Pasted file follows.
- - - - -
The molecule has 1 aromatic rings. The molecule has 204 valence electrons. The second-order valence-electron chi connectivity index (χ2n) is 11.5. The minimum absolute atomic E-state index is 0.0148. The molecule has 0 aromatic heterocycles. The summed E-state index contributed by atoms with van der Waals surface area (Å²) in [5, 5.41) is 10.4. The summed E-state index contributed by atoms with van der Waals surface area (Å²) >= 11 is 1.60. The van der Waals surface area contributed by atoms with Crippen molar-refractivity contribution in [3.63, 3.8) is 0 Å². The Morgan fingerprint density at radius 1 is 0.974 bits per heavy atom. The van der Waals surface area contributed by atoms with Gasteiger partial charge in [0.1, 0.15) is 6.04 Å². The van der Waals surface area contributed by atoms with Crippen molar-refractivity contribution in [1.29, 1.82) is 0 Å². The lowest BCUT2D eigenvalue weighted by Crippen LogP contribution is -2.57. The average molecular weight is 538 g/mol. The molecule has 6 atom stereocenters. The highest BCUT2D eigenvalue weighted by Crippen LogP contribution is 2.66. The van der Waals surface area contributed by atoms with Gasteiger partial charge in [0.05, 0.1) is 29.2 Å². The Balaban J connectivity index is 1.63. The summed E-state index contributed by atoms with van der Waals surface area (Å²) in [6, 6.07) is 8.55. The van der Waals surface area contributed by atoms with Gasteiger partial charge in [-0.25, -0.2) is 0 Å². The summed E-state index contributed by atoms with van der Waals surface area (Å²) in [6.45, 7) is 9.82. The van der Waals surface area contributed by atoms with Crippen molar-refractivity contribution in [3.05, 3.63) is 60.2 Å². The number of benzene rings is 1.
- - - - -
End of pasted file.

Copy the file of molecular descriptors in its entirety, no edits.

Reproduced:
The molecule has 1 aromatic rings. The molecule has 204 valence electrons. The second-order valence-electron chi connectivity index (χ2n) is 11.5. The minimum absolute atomic E-state index is 0.0148. The molecule has 0 aromatic heterocycles. The summed E-state index contributed by atoms with van der Waals surface area (Å²) in [5, 5.41) is 10.4. The summed E-state index contributed by atoms with van der Waals surface area (Å²) >= 11 is 1.60. The van der Waals surface area contributed by atoms with Crippen molar-refractivity contribution in [3.63, 3.8) is 0 Å². The Morgan fingerprint density at radius 1 is 0.974 bits per heavy atom. The van der Waals surface area contributed by atoms with Gasteiger partial charge in [0.1, 0.15) is 6.04 Å². The van der Waals surface area contributed by atoms with Crippen molar-refractivity contribution in [1.29, 1.82) is 0 Å². The lowest BCUT2D eigenvalue weighted by Crippen LogP contribution is -2.57. The average molecular weight is 538 g/mol. The molecule has 6 atom stereocenters. The highest BCUT2D eigenvalue weighted by Crippen LogP contribution is 2.66. The van der Waals surface area contributed by atoms with Gasteiger partial charge in [0.05, 0.1) is 29.2 Å². The Balaban J connectivity index is 1.63. The summed E-state index contributed by atoms with van der Waals surface area (Å²) in [6, 6.07) is 8.55. The van der Waals surface area contributed by atoms with Gasteiger partial charge in [-0.25, -0.2) is 0 Å². The summed E-state index contributed by atoms with van der Waals surface area (Å²) in [6.45, 7) is 9.82. The van der Waals surface area contributed by atoms with Crippen molar-refractivity contribution in [3.05, 3.63) is 60.2 Å². The number of benzene rings is 1.